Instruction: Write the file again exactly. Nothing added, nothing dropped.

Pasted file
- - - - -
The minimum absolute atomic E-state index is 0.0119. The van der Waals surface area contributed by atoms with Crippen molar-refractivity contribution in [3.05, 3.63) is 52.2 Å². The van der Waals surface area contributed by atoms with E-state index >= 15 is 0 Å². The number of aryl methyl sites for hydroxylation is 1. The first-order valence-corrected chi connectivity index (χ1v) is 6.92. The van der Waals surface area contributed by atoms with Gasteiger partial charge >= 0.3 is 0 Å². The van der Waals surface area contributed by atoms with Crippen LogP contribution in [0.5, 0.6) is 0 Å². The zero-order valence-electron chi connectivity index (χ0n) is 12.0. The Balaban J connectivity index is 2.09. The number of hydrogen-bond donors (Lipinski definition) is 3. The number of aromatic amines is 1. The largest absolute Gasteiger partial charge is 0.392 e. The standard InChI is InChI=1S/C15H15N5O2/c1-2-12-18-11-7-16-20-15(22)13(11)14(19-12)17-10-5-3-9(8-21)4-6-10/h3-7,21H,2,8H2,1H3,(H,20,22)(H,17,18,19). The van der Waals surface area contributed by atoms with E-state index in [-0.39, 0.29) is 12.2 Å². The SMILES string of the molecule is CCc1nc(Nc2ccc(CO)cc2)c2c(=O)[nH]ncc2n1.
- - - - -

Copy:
The minimum absolute atomic E-state index is 0.0119. The van der Waals surface area contributed by atoms with Crippen molar-refractivity contribution in [3.05, 3.63) is 52.2 Å². The van der Waals surface area contributed by atoms with E-state index >= 15 is 0 Å². The number of aryl methyl sites for hydroxylation is 1. The first-order valence-corrected chi connectivity index (χ1v) is 6.92. The van der Waals surface area contributed by atoms with Gasteiger partial charge >= 0.3 is 0 Å². The van der Waals surface area contributed by atoms with Crippen LogP contribution in [0.5, 0.6) is 0 Å². The zero-order valence-electron chi connectivity index (χ0n) is 12.0. The Balaban J connectivity index is 2.09. The number of hydrogen-bond donors (Lipinski definition) is 3. The number of aromatic amines is 1. The largest absolute Gasteiger partial charge is 0.392 e. The standard InChI is InChI=1S/C15H15N5O2/c1-2-12-18-11-7-16-20-15(22)13(11)14(19-12)17-10-5-3-9(8-21)4-6-10/h3-7,21H,2,8H2,1H3,(H,20,22)(H,17,18,19). The van der Waals surface area contributed by atoms with E-state index in [-0.39, 0.29) is 12.2 Å². The SMILES string of the molecule is CCc1nc(Nc2ccc(CO)cc2)c2c(=O)[nH]ncc2n1.